By Tiffany Merlo Phelps
Laura Gainor had just launched a marketing company, Vossberg Gainor, while living in Chicago when pickleball hit her radar quite by accident in 2019.
“I was introduced to USA Pickleball through my husband because he used to have George Bauernfeind as a client at a previous agency. George is the chief marketing officer for USA Pickleball,” said Gainor, whose husband works in sports marketing.
USA Pickleball became Gainor’s client, and Gainor quickly realized that she wanted to learn to play the sport to be a more effective pickleball marketing consultant.
“On my one-year anniversary of launching Vossberg Gainor, I rebranded my website to have the unique niche of Pickleball Marketing. USA Pickleball continues to be a client, among others,” she said.
In October 2020, Gainor and her family moved to Nocatee, specifically because of its 12 new pickleball courts (for Nocatee residents only). She normally plays twice a day, every day.
“It’s the fastest growing sport in the USA, and it is a thriving social sport with a huge friend network,” said Gainor, 38. “It actually became more popular during the pandemic because people could play outside and socialize safely.”
Gainor’s enthusiasm for the sport can be found throughout Ponte Vedra Beach — both indoors and outdoors.
Reza Shafii plays pickleball three days a week at the Ponte Vedra YMCA every morning. He has been doing so since 2018 when he moved from Maryland where he also loved playing pickleball. There, he saw the numbers go from 20 people playing to 300 before he and his wife moved to Florida to be near his daughter and grandchildren.
“If you start this game, you won’t know when to quit,” said Shafii. “The fundamentals are the key. My goal is to encourage people to play better.”
Shafii said the camaraderie in pickleball is very different than in other sports, and it also provides an excellent cardiovascular workout. He added that any Ponte Vedra YMCA member can join in on the game at any time, and the Y offers wooden paddles for beginners.
“The advantage of this game is fellowship,” said Shafii, 71.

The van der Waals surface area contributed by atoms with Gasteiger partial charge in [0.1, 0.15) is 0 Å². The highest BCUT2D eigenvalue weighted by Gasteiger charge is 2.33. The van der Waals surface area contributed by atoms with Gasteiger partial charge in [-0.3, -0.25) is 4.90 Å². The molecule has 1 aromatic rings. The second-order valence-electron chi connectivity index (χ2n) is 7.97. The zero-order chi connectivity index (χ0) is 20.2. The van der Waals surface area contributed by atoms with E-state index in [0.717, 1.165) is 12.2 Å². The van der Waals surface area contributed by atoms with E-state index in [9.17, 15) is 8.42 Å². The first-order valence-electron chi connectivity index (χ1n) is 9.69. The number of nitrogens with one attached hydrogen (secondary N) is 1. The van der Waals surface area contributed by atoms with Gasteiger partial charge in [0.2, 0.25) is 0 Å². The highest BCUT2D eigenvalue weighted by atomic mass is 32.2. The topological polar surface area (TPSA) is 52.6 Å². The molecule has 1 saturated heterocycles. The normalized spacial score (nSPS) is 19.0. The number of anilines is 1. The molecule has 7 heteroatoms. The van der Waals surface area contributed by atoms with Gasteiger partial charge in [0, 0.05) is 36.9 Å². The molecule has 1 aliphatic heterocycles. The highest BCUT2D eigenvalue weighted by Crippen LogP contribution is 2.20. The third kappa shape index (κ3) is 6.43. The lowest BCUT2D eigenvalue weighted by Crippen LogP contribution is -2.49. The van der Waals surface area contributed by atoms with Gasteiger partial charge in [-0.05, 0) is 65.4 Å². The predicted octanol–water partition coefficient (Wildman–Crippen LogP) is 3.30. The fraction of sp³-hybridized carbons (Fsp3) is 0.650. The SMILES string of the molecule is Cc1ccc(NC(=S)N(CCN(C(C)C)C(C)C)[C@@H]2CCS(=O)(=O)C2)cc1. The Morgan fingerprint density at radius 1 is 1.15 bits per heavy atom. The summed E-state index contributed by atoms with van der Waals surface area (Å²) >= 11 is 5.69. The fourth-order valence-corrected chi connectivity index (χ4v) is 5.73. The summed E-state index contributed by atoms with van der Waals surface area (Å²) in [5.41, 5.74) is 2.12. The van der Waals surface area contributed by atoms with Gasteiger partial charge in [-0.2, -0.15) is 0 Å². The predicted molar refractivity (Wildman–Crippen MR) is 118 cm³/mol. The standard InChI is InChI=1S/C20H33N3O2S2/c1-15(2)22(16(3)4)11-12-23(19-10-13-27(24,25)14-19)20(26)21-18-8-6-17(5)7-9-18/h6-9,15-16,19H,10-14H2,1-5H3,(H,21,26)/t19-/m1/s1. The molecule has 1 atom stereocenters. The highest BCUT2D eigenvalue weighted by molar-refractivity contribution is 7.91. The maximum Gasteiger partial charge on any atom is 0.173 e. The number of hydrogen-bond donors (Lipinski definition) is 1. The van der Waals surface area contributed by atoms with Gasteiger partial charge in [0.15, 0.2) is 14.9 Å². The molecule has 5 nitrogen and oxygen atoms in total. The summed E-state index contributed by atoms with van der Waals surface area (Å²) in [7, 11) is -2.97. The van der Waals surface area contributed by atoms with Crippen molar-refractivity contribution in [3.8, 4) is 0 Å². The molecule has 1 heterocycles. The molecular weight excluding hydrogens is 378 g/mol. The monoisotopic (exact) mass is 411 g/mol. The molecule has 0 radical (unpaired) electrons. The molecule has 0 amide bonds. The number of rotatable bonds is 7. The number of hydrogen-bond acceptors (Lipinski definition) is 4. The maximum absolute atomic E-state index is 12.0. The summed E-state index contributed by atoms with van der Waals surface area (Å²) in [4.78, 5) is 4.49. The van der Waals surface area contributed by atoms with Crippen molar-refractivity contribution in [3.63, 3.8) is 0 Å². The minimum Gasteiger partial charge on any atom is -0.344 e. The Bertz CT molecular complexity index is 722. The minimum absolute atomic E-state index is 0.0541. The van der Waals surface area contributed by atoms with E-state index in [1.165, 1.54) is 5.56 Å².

Shafii has taught his grandchildren how to play pickleball and loves the multi-generational aspect of the sport. It is an easy way to teach respect and compassion for each other, he said.
USA Pickleball Ambassador Mike Guyot, a Nocatee resident, was introduced to pickleball 14 years ago while living in The Villages near Ocala. Before long, he became an instructor with a 4.0 rating (skill level ratings fall between 0 – 5.0 in half point increments). Next Guyot captained teams and became a member of the Pickleball Community Volunteer Group. Once he moved to Nocatee, Guyot continued to play and was looking for ways to reach more pickleball players. That’s when he became an USA Pickleball Ambassador.
“The primary goal of an ambassador is to help the sport grow, welcome people and train players,” said Guyot, 72.
According to USA Pickleball reports, there are 4.2 million players in the United States, and the average age for all players is 41 years old. Also, 2020 marked the 55th anniversary of pickleball being invented by three fathers looking to keep their bored children active in the summer. Two stories exist about the origin of the game’s name, according to USA Pickleball. The prevailing one is that one of the fathers got a dog a year or so after the game was invented and named it Pickles. The dog often ran off with the ball, and so, when an official game name was needed, well, “pickleball” stuck.
The growing popularity of pickleball did not go unnoticed by Austin Taylor and Mike Miles, The Yards’ finance and operations director and general manager, respectively. They took over the Oak Bridge Club after it failed as a golf course and country club, said Miles. Construction of 12 pickleball courts, slated to open in October, is currently underway at this Ponte Vedra Beach sports and social venue, located at the Oak Bridge Club in Sawgrass. It also includes a renovated 12-hole golf course.
“After a great deal of research, we landed on pickleball, and our whole business model is for profit,” said Miles. “This is pay to play, and we may or may not have memberships. There will be no fighting for court space as you will get your own court, and you will be treated as a member during that time.”
Miles said “Pickle Garden at The Yards” will include LED lighting, covered social areas, a cabana available to rent and a pro shop with equipment rentals. Taylor added that this is a venue where clinics, tournaments and programs will be held while still meeting the needs of all types of players by offering a reasonable hourly rate — all open to the public.
To find public courts and play times, Gainor suggests checking out places2play.org.
Photo by Tiffany Merlo Phelps
Nocatee resident Mike Smiley playing pickleball recently at one of the 12 courts in the area.